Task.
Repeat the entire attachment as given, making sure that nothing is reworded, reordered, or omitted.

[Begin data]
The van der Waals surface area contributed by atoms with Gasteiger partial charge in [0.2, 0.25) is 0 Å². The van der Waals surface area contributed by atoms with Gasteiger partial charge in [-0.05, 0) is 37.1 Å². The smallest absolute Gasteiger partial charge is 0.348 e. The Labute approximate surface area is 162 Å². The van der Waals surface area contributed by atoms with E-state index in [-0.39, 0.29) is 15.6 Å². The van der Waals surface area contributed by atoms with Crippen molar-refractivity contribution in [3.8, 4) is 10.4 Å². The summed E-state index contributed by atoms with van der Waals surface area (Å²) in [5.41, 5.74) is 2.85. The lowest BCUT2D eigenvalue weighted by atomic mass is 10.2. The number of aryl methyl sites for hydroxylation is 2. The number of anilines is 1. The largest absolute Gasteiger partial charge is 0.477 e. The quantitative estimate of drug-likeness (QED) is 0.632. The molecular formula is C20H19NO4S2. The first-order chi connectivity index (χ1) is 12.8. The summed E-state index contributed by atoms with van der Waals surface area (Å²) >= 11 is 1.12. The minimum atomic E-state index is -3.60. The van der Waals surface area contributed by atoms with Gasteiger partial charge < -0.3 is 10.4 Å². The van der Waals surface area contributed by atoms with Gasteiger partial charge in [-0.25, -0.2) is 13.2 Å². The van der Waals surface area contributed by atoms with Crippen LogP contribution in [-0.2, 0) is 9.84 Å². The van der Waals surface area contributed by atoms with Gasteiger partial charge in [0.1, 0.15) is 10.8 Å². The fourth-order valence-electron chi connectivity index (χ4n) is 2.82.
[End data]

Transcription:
The van der Waals surface area contributed by atoms with Gasteiger partial charge in [0.2, 0.25) is 0 Å². The van der Waals surface area contributed by atoms with Gasteiger partial charge in [-0.05, 0) is 37.1 Å². The smallest absolute Gasteiger partial charge is 0.348 e. The Labute approximate surface area is 162 Å². The van der Waals surface area contributed by atoms with E-state index in [-0.39, 0.29) is 15.6 Å². The van der Waals surface area contributed by atoms with Crippen molar-refractivity contribution in [3.8, 4) is 10.4 Å². The summed E-state index contributed by atoms with van der Waals surface area (Å²) in [5.41, 5.74) is 2.85. The lowest BCUT2D eigenvalue weighted by atomic mass is 10.2. The number of aryl methyl sites for hydroxylation is 2. The number of anilines is 1. The largest absolute Gasteiger partial charge is 0.477 e. The quantitative estimate of drug-likeness (QED) is 0.632. The molecular formula is C20H19NO4S2. The first-order chi connectivity index (χ1) is 12.8. The summed E-state index contributed by atoms with van der Waals surface area (Å²) >= 11 is 1.12. The minimum atomic E-state index is -3.60. The van der Waals surface area contributed by atoms with Gasteiger partial charge < -0.3 is 10.4 Å². The van der Waals surface area contributed by atoms with Gasteiger partial charge in [-0.25, -0.2) is 13.2 Å². The van der Waals surface area contributed by atoms with Crippen LogP contribution in [-0.2, 0) is 9.84 Å². The van der Waals surface area contributed by atoms with Gasteiger partial charge in [0.1, 0.15) is 10.8 Å². The fourth-order valence-electron chi connectivity index (χ4n) is 2.82.